July 1 (Reuters) - Tom Watson has been given an exemption to play in the 2015 British Open at St. Andrews to mark the 40th anniversary of his first appearance and victory in the championship, the Royal and Ancient (R&A) said on Tuesday.
The R&A made the announcement and presented 64-year-old Watson with a special silver player's badge for the championship depicting his five Open trophies in a news conference at The Greenbrier Classic in West Virginia, this week's PGA Tour event.
"Tom is the most successful Open champion still playing today and has made a huge contribution to the championship over the last 40 years," Peter Dawson, chief executive of the R&A, said.
"His performances in winning the Open on five occasions were truly outstanding and to come so close to winning a sixth championship in 2009 demonstrates his longevity in the sport.
"We are delighted that he will be able to play in the Open next year."
Watson, who stirred the golf world at age 59 by nearly winning the Open at Turnberry to become the oldest major champion before losing in a playoff to Stewart Cink, happily accepted the opportunity, saying: "I will be there if I have to drag myself there."
"Some of my finest memories in golf have come from playing in the Open Championship," said Watson, who has also won two Masters and a U.S. Open crown, and will be competing in his 37th British Open in 2015.
"I am very proud and honoured to be given this opportunity to play once again in St Andrews next year. It is a special place for everyone in golf..."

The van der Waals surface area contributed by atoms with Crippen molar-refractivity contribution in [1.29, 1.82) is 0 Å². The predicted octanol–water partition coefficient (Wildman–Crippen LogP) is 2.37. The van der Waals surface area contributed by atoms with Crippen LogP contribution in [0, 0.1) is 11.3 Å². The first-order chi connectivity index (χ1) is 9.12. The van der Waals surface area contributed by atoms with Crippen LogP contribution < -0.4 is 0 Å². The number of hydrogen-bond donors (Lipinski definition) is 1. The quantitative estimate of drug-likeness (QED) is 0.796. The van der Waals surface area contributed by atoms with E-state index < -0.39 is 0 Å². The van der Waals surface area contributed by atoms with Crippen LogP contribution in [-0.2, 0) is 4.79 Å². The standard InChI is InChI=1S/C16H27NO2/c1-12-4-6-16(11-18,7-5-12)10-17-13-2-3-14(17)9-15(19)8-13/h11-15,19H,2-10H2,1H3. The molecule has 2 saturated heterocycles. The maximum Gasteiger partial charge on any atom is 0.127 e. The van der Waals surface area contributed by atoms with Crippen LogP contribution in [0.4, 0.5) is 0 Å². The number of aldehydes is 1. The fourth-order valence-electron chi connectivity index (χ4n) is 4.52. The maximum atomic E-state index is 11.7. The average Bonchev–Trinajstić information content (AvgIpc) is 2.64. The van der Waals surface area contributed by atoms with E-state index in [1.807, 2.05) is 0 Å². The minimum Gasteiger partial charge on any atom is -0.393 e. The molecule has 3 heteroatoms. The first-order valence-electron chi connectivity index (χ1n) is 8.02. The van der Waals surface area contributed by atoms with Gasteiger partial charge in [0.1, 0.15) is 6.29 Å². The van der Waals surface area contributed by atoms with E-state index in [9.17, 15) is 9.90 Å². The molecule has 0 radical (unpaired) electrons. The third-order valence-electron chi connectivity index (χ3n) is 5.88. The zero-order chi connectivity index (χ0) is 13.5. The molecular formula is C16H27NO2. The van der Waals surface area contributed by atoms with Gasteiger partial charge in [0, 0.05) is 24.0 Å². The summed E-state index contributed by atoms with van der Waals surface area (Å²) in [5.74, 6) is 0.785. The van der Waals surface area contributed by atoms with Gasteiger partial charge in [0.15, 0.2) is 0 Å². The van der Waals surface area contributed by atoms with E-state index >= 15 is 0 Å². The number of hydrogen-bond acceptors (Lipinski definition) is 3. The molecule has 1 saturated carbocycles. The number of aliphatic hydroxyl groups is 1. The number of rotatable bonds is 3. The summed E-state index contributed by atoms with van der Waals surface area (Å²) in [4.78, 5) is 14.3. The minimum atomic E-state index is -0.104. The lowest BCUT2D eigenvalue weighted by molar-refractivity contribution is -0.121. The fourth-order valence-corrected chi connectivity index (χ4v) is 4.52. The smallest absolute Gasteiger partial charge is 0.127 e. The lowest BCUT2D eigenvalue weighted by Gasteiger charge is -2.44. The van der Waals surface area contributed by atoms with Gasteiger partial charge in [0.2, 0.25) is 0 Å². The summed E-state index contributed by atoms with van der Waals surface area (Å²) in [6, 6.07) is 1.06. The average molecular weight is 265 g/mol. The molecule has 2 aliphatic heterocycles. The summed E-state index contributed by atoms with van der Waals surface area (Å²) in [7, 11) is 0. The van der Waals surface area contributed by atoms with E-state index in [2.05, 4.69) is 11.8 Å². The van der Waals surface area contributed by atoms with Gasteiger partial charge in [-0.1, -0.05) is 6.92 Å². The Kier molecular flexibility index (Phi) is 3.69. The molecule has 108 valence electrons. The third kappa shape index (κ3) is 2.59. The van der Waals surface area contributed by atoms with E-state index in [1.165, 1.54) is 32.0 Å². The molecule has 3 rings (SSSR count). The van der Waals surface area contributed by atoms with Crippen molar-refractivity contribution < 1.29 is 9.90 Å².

American Watson, who believes he remains competitive for the championship, will be teeing it up starting on July 17 at Hoylake in the fifth and last year of the exemption he earned with his rousing Turnberry performance.
"I appreciate more than you will know the extention of the exemption," he said about being invited to play at St. Andrews.
"There's something very special about me being able to finish out my British Open career, unless I play and finish in the top 10 (at Hoylake) and have the opportunity to play more Open championships.
"If not, (St. Andrews) is the place I want to finish my career playing the Open championships, 40 years from the first time I played."
Watson, who will serve as U.S. Ryder Cup Captain for this year's matches, is one of four players win the Open five times along with James Braid, JH Taylor and Peter Thomson. Only Harry Vardon has won more championships with six victories. (Reporting by Larry Fine; Editing by Mark Lamport-Stokes)
- Sports & Recreation
- Tom Watson
- British Open
- St. Andrews